In the span of a decade, Idina Menzel soared from vaunted Broadway player to international superstar.
Her Tony-winning turn as the misunderstood Elphaba in “Wicked” in 2003 transformed her into a hero to scores of teenage girls. She continued her active theater career, including her 2013 Tony-nominated performance in Broadway’s “If/Then,” but playing Elsa in the animated “Frozen” in 2013 catapulted her to a new level of fame.
That the movie’s signature song, the numerously awarded “Let It
Go,” because the ubiquitous empowerment anthem of that year only added to Menzel-mania.
But the New York-bred singer, 46, has always maintained a steady music career – going back to 1998’s Lilith Fair – and last fall released her fifth solo album, simply called, “Idina.”
She’s been touring the globe since March to support the release and will visit Atlanta Saturday with a performance at the Fox Theatre.
Next year, Menzel will return to New York for the off-Broadway play, “Skintight.” But after this tour wraps in September, she plans to “focus on my fiancé (Aaron Lohr) and my son (Walker, 7) and be in this new home that we built together and be a mom and chill out.”
Menzel, always frank and funny, called recently from that new home in Encino, Calif., to discuss life on the road, what to expect from her show and being a role model.
Q: You started this tour in March in Japan. Considering how much of your career has been spent performing in one place over an extended amount of time, do you enjoy the road?
A: I used to think wow, it would be amazing to travel and see the world through your music. I feel like I don’t see enough, and I have to take care of myself and sleep. I see a lot of zoos and children’s musicians, and even when I don’t have (my son with me), I sleep away the day at the hotel. I do a two-hour show and I sing every note, so you don’t have a lot of a life. The life is those two hours onstage that reinvigorates and refuels me for the next one. All of the stuff around it has diminished for me.
Now, when you get to be a big shot (laughs) you get your own bus. But I want to be with my guys in the band, so sometimes if my son is sleeping, I’ll get on the band bus for a couple of hours and do pizza and wine with them. I wouldn’t change a thing. I love it all, but it’s hard work. Just being a singer is hard;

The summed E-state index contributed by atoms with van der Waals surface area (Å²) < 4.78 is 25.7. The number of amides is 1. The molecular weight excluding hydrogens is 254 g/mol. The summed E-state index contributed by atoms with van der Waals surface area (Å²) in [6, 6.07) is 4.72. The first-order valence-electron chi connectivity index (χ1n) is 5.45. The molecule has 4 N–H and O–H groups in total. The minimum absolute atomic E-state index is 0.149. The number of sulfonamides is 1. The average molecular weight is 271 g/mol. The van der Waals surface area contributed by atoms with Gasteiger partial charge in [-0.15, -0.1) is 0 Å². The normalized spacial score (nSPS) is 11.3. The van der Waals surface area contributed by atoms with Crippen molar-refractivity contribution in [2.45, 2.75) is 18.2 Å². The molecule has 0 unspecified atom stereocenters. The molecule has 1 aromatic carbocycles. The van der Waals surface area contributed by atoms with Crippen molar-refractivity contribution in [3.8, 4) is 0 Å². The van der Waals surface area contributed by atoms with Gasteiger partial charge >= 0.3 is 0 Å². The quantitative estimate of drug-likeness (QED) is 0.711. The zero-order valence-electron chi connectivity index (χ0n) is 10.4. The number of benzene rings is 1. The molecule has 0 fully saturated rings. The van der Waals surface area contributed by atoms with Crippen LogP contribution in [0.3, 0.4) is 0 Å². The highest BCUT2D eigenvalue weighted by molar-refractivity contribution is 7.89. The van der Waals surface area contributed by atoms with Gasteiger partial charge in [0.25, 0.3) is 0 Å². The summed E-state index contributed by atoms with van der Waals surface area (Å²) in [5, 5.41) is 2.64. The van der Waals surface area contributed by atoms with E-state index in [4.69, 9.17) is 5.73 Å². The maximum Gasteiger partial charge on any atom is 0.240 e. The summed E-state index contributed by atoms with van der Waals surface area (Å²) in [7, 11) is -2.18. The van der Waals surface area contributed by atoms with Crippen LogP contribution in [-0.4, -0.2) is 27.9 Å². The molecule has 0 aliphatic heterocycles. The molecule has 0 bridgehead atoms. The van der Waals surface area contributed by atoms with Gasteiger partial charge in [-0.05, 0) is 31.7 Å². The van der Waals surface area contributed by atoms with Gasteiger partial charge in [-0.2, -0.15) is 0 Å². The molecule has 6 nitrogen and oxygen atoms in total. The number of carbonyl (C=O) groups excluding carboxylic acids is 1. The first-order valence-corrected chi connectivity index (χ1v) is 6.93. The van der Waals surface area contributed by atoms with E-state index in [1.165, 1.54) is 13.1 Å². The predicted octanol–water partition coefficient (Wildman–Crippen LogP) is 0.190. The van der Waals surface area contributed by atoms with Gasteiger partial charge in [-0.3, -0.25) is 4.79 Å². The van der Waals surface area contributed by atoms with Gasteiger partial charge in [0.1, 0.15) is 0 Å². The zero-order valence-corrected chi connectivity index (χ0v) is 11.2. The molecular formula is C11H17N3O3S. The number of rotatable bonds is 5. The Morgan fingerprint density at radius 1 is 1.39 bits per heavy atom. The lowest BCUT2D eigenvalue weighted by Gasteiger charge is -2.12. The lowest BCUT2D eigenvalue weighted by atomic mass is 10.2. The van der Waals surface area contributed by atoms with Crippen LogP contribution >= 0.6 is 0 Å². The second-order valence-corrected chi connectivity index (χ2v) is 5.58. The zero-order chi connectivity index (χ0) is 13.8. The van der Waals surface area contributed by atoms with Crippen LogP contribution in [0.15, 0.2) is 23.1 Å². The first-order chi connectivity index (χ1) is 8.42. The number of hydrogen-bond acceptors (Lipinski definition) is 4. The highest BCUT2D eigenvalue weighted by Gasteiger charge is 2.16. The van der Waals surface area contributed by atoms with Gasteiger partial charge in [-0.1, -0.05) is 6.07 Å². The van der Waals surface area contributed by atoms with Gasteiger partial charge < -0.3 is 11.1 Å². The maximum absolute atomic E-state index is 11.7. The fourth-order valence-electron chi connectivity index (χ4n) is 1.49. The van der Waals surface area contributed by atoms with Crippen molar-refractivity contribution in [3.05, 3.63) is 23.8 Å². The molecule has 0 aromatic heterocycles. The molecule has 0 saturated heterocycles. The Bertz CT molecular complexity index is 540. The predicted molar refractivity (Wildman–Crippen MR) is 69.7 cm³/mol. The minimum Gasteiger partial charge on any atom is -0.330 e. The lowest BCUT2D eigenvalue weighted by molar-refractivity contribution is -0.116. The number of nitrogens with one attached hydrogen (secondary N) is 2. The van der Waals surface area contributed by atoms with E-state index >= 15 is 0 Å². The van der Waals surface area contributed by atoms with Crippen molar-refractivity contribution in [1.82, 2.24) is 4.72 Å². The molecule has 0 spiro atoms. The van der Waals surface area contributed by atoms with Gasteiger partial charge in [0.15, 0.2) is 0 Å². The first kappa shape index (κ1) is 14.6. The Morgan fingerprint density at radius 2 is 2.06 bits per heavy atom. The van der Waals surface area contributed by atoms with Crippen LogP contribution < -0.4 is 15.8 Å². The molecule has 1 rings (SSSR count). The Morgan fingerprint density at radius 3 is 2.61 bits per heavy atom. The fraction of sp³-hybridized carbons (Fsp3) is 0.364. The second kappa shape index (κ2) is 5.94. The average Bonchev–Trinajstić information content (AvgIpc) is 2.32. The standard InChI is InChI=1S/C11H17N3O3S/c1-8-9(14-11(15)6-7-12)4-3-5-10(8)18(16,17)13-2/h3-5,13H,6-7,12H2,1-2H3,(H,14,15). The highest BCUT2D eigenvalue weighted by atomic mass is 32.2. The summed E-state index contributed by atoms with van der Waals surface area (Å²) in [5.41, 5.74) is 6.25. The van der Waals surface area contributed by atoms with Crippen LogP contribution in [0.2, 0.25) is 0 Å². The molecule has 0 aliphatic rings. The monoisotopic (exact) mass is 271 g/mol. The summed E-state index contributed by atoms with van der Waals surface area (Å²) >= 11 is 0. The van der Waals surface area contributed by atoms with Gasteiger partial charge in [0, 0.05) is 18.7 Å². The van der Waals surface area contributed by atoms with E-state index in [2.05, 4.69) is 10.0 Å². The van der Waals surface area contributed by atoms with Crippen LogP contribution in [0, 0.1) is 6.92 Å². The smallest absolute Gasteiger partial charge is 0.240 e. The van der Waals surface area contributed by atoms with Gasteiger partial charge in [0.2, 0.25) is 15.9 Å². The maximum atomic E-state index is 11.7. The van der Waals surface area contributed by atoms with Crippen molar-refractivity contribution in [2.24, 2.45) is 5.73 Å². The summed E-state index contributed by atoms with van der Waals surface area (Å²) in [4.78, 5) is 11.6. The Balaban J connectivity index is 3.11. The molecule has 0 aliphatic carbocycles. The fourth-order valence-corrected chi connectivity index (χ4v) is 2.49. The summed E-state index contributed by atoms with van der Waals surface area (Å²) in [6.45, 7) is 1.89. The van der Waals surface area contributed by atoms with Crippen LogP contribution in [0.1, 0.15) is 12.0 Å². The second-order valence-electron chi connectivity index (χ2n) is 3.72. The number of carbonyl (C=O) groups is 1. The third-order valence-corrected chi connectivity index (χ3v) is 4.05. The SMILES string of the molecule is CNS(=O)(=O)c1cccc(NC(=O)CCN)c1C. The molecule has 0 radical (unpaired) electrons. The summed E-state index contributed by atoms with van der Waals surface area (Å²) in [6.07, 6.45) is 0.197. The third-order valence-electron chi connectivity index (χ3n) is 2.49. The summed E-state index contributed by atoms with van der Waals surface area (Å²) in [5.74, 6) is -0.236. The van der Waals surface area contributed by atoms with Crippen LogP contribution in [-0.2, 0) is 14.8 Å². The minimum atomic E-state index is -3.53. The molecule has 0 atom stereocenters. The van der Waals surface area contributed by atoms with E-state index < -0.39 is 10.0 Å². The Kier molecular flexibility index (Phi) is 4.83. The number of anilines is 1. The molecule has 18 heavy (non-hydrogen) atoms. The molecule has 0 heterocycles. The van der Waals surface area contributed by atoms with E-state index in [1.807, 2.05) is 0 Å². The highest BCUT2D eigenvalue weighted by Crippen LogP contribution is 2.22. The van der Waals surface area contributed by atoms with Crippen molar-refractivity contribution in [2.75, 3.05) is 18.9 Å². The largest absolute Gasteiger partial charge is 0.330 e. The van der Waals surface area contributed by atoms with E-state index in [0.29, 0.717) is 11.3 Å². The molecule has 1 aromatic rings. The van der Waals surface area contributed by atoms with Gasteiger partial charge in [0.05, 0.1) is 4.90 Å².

it’s psychological. You wake up and test your voice. Is it going to be a fun show, or am I going to hit a bad note?
Q: How big is the band?
A: Nine pieces. Instead of picking up local players, I added three women. We needed more female energy. They have beautiful voices, and it’s brought a dynamic that’s been really exciting for my guys, too. It’s just different than an orchestra; we all travel together.
Q: Last time you were here, you played Chastain. This time you’re going indoors at the Fox. Do you feel as if you can keep the audience’s attention better in a theater
than outdoor shows where eating and socializing is the priority?
A: I used to be afraid of the outdoor shows and felt that the energy dispersed.
There are lawns and people are eating, and it’s a different summer hang as opposed to being in a theater and it’s dark. Maybe I can pat myself on the back a little, but I feel like I’ve had some amazing outdoor performances where the wind was blowing and people are engaged and they’re listening and you can hear everything. As long as I can’t hear the drunk people on the lawn all the way in the back (laughs).
Q: You have some great covers in your set list, and it’s cool that you’re pairing your own “Cake” with “Black Dog.” Did Led Zeppelin inspire the guitar in that song?
A: When we were writing “Cake,” my producer was messing around with the track and we felt like it was a Zeppelin vibe, so I kept that in mind for when I did the live show and I tried to find that right Zeppelin song. Me being a storyteller from the theater, I need to connect and “Black Dog” is a really sexy tune.
Q: You’ve talked about how “Let It
Go” made you a role model – whether you wanted it or not – to a lot of little girls. But do you think with a song like “Queen of Swords” you’ve been able to become that empowered female symbol for an older demographic?
A: It’s a wide variety of people. What I’m most proud of in my career is there are lots of young people and their moms, as well as a big gay following. I try to not throw the f-bombs around as much, or I’ll say, “It’s time to put on the earmuffs (on the kids in the audience),” because I’m going to tell a story that it’s a little inappropriate. I just want to do right by everybody. I know I’m a role model;
I take it seriously. But I’m me.
8 p.m. July 22. $46.50-$151.50. Fox Theatre, 660 Peachtree St. N.E., Atlanta. 1-855-285-8499, foxtheatre.org.